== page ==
There's a lot one can learn from the bold VC, and she has recommended some reading in an attempt to keep people up-to-date with the fast-moving transition into Web 3.0.
Who is Gaby Goldberg?
Curious about the relationship between society and technology, Goldberg is a 21-year-old Stanford alumni whose interest in Symbolic Systems—a combination of psychology, philosophy, and computer science—led to her ventures into investing in the culture and Web 3.0.
Goldberg claims to have found much of her "voice" as a consumer investor at the investing firms she once worked at—Chapter One and Bessemer Venture Partners. She started to dive a bit deeper into her interests in consumer technology, digital culture—specifically curation, the concept of "modern friends," and decentralized communities.
Goldberg defines herself on her Twitter bio as someone who isn't just "investing early in web3," but also "writing about curation, culture, identity, and ownership." She publishes most of her work either on The Medium or a decentralized publication platform, Mirror.
What's on Gaby Goldberg's Web 3.0 reading list?
In September, at the height of NFTs and the slow introduction to the concept of the metaverse, Goldberg published an "open-sourced"—freely available for modification—reading list to share and follow the developments of the next iteration of the internet Web 3.0.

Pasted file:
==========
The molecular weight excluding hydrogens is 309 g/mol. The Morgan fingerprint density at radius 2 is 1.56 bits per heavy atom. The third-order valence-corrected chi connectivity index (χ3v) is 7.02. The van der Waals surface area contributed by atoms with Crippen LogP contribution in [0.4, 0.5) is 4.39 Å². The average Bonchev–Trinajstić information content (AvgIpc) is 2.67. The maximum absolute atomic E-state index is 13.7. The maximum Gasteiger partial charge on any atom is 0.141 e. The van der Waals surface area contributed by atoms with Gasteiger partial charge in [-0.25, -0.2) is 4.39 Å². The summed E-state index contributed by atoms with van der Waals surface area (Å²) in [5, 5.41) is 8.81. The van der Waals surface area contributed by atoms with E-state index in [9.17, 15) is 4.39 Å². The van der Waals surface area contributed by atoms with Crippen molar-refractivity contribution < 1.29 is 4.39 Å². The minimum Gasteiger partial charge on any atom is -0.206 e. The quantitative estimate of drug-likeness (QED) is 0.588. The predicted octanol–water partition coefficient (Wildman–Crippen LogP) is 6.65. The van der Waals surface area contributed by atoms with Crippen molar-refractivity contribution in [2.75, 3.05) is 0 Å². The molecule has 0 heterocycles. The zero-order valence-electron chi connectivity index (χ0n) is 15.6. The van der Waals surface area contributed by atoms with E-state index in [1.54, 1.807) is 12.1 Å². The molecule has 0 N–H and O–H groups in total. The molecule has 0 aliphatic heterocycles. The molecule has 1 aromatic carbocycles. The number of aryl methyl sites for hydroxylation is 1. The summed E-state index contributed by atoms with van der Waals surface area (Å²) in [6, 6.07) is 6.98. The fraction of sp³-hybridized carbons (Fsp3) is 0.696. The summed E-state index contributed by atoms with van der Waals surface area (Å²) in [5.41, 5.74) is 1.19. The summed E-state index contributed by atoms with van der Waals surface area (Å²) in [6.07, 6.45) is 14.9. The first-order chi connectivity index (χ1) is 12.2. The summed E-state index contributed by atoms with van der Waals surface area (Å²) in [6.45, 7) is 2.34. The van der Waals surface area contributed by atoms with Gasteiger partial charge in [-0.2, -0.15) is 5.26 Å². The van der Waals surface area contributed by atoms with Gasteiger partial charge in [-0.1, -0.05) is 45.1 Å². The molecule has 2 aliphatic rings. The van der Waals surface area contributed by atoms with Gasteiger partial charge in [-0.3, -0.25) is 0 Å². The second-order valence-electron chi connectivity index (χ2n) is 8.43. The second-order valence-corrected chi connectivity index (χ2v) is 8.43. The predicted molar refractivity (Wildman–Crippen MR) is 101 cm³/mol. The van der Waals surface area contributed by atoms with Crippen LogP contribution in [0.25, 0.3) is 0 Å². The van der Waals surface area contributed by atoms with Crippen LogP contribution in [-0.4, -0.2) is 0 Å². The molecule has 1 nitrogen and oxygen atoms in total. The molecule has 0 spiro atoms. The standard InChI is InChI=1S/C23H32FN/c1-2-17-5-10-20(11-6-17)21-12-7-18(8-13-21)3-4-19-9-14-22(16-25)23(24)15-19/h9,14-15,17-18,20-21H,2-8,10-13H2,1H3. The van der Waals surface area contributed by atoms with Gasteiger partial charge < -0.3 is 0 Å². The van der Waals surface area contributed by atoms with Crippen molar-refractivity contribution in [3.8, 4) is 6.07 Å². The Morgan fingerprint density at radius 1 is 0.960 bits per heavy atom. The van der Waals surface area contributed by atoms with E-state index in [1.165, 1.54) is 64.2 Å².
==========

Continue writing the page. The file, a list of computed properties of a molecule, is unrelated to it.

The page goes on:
The reading list dates as far back as 2013, with a published paper from Ethereum co-founder Vitalik Buterin, regarding Ethereum's whitepaper, to its latest addition from Rex Woodbury titled "When You Are The Investment."
Understanding that "crypto moves quickly, and it can be hard to keep up," Goldberg created a list on note-taking software, Notion, to save the "interesting" articles she reads regarding Web 3.0 and supplemented the reading list with a "Web3 Podcast list."
Because it's an open-sourced reading list, anyone can write articles for others to read and share. The fact that it's an open-sourced list suggests that not everything on the list is from other publications, but rather from personal blogs or the platform Goldberg uses, Mirror.
Goldberg wants to make education and learning public.
A core component of Web 3.0 is the principle of open-source, where there's little to no limitation for others to consume, engage, create, and own. Goldberg focuses on these core principles to digital culture and emphasizes on Twitter the importance that learning occurs publicly to combat the gatekeeping most sectors encounter.
With two thorough lists for both readers and listeners to enjoy, Goldberg's lists are composed of further understanding the concepts of Web 3.0. The list covers the utility cases of NFTs, DAOs (decentralized autonomous organization), digital ownership, and the basic understanding of the blockchain these applications first got built on, Ethereum.